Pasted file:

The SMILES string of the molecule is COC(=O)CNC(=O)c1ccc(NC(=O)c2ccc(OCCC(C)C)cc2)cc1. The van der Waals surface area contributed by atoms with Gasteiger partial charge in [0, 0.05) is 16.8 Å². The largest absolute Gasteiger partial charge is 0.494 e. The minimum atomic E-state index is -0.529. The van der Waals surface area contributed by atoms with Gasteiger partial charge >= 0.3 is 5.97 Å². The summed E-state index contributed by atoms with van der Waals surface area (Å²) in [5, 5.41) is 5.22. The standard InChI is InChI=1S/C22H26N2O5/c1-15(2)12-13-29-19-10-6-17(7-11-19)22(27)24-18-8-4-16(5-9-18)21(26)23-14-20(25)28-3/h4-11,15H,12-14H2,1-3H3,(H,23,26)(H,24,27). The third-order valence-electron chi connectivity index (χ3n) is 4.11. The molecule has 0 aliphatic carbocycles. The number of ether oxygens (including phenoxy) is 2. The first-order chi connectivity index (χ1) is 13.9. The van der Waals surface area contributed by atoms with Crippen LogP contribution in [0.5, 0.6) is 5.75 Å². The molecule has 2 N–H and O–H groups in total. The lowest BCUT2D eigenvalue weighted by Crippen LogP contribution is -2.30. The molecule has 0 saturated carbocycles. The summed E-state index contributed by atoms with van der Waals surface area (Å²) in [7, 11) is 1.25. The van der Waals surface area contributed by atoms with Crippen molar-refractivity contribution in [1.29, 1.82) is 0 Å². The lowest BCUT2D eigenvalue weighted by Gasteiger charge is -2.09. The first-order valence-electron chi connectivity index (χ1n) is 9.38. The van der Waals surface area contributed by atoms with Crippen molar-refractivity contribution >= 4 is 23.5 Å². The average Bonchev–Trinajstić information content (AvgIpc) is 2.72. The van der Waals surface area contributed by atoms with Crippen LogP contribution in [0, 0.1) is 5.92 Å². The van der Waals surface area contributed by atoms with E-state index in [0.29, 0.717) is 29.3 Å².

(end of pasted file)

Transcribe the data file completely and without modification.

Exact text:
The SMILES string of the molecule is COC(=O)CNC(=O)c1ccc(NC(=O)c2ccc(OCCC(C)C)cc2)cc1. The van der Waals surface area contributed by atoms with Gasteiger partial charge in [0, 0.05) is 16.8 Å². The largest absolute Gasteiger partial charge is 0.494 e. The minimum atomic E-state index is -0.529. The van der Waals surface area contributed by atoms with Gasteiger partial charge >= 0.3 is 5.97 Å². The summed E-state index contributed by atoms with van der Waals surface area (Å²) in [5, 5.41) is 5.22. The standard InChI is InChI=1S/C22H26N2O5/c1-15(2)12-13-29-19-10-6-17(7-11-19)22(27)24-18-8-4-16(5-9-18)21(26)23-14-20(25)28-3/h4-11,15H,12-14H2,1-3H3,(H,23,26)(H,24,27). The third-order valence-electron chi connectivity index (χ3n) is 4.11. The molecule has 0 aliphatic carbocycles. The number of ether oxygens (including phenoxy) is 2. The first-order chi connectivity index (χ1) is 13.9. The van der Waals surface area contributed by atoms with Crippen LogP contribution in [0.5, 0.6) is 5.75 Å². The molecule has 2 N–H and O–H groups in total. The lowest BCUT2D eigenvalue weighted by Crippen LogP contribution is -2.30. The molecule has 0 saturated carbocycles. The summed E-state index contributed by atoms with van der Waals surface area (Å²) in [7, 11) is 1.25. The van der Waals surface area contributed by atoms with Crippen molar-refractivity contribution in [1.29, 1.82) is 0 Å². The lowest BCUT2D eigenvalue weighted by Gasteiger charge is -2.09. The first-order valence-electron chi connectivity index (χ1n) is 9.38. The van der Waals surface area contributed by atoms with Crippen molar-refractivity contribution >= 4 is 23.5 Å². The average Bonchev–Trinajstić information content (AvgIpc) is 2.72. The van der Waals surface area contributed by atoms with Crippen LogP contribution in [0, 0.1) is 5.92 Å². The van der Waals surface area contributed by atoms with E-state index in [0.29, 0.717) is 29.3 Å².